The Killing Criterion Collection DVD Review: A Day at the Races

The pairing of these two early flicks from legendary director Stanley Kubrick makes for great viewing pleasure.
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Written by Fantasma

The Criterion Collection has scored big again with the DVD release of The Killing, Stanley Kubrick's 1956 film noir classic. The disc is jam packed with all the bells and whistles that come with a Criterion release, including filmed interviews with film critics, actors, and producers and as always a great booklet. The two-disc set also comes with a second Kubrick classic from the year before, another noir thriller Killer's Kiss. The pairing of these two early flicks from legendary director Stanley Kubrick makes for great viewing pleasure.

The KillingWith a talented cast, The Killing is the story of a $2 million racetrack heist told brilliantly in non-linear fashion through the different perspectives of those involved. Sterling Hayden stars as Johnny Clay, ex-con and organizer of the whole plot. All involved need the money for various reasons and all have a role to play in the business at hand. Racetrack cashier George Peatty (Elisha Cook, Jr), has a nagging, no-good wife who's having an affair with a mobster that eventually gets involved to steal Peatty's portion of the loot. Bartender Mike O'Reilly (Joe Sawyer) takes part to help pay for treatment of his sickly wife. Crooked cop Randy Kenna needs to pay off bookies. The crew gets more varied from there including another ex-con/Russian wrestler, a fall-down drunk, and a dead-eyed sniper, all hired to play a specific role in the big-time heist at hand.

A Dragnet-style narrator opens the tale and introduces our schemers and dreamers and the how and why they became involved. As more people become entangled in the scheme, directly or not, the plot thickens and the desired outcome begins to change. Right after the big meeting of the principal players, the outsiders begin to emerge and the monkey wrench is thrown into the gears. Peatty's tramp wife sticks her nose and her mobster lover's in the mix leading to the portion of the film that is the fun part.

Kubrick takes us through how it all went down, how the money was taken from the track, and how those involved dropped the ball, succeeded, or suffered unexpected fates. All leading up to the whirlwind climax as our main man Johnny and his girl race to the airport to leave the country with their "profits."

Disc one contains great features. There are three interviews that give a behind-the-scenes look at this wonderful film from some of those that were there. Two of them are new, one with producer James B. Harris and the other with poet/author Robert Polito on the writings of Jim Thompson. Both provide insight as to why Kubrick chose to present the film the way he did and why he chose not to re-edit it as a straight telling. The third is Sterling Hayden from a French television series shot in the early 1980s where we learn a bit more about Hayden's time in Hollywood, his part in The Killing, and also his role in the Hollywood black listings of the 1950s. The interviews add to the overall brilliance of Kubrick's film.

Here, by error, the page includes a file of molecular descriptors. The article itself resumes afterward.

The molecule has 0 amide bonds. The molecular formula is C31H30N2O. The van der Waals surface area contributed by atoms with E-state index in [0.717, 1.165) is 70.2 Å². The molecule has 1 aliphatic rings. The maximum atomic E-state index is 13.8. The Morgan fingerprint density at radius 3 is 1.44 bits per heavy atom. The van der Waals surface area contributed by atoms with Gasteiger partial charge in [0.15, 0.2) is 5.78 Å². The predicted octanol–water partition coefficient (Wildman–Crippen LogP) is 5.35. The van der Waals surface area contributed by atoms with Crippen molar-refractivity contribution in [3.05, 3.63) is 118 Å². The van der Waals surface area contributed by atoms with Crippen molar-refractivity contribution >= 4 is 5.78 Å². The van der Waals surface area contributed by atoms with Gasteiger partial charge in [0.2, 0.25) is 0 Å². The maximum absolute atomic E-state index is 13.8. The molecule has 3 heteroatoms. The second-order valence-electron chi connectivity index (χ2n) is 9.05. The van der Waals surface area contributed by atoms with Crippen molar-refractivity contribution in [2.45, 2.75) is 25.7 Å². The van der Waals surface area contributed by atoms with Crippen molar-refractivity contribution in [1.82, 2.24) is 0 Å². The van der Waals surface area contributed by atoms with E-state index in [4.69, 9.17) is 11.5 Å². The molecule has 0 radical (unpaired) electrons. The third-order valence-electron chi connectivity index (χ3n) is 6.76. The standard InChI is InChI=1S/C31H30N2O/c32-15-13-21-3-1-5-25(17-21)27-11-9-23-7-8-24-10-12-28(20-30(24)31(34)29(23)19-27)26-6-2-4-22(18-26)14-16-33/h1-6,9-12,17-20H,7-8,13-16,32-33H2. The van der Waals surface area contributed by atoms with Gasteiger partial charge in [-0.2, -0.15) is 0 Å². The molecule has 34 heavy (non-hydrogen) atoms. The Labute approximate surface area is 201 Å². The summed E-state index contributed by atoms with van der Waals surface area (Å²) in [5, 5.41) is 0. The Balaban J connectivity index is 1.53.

Disc two is another of Kubrick's early works; this one from 1955 was written, directed, and produced by the young man himself. Killer's Kiss is another film noir tale, this time told in a flashback. It's an overall simple story that gets a bit lost and confusing but is basically about two lonely hearts brought together by chance who look to make a better life away from New York's Times Square. A past-his-prime boxer with a weak chin gets the narrative started while waiting at the station for a train. He retraces how he got there and how he became involved with a dance hall dancer after being awakened by her screams. He runs to her rescue and saves her from being raped by her dirtball boss. The two get to know each other better, fall madly in love, and set plans to exact revenge on her boss and leave the big city forever. Things don't go as smooth as hoped, but in the end the lovers wind up in each other's arms reveling in a killer kiss.

There are good shots of grimy, old New York, and some odd street scenes that Kubrick strings together well to further tell his tale in a way that only he can. We get a hints at what he will do in the distant future (silent picture-esque shots) as well as in the near future (the next year in The Killing) as there is a flashback (within a flashback really) that jumps back just an hour prior to the last scene. His shooting of the boxing match is actually pretty good, reminds me of Raging Bull in a way; there are no spectacular punches just "boxing," getting body shots in close and tying up, clean breaks and hard, on-your-ass knockdowns. It's good work for a young guy working on his second feature.

Disc two features a great new "video appreciation" by film critic Geoffrey O'Brien that sheds light on how the movie was made. It's a really good supplement to Killer's Kiss and about Kubrick himself that together with the extras on disc one make these two films shine again in new light. The overall theme between the two seems to be that not all plans, well executed or fueled by good intentions, turn out quite as we expect them to.

The two-disc set of The Killing is well worth the price. The special features and high quality restoration add to the fun and excitement of not only watching great movies but learning more about them and the people who made them.

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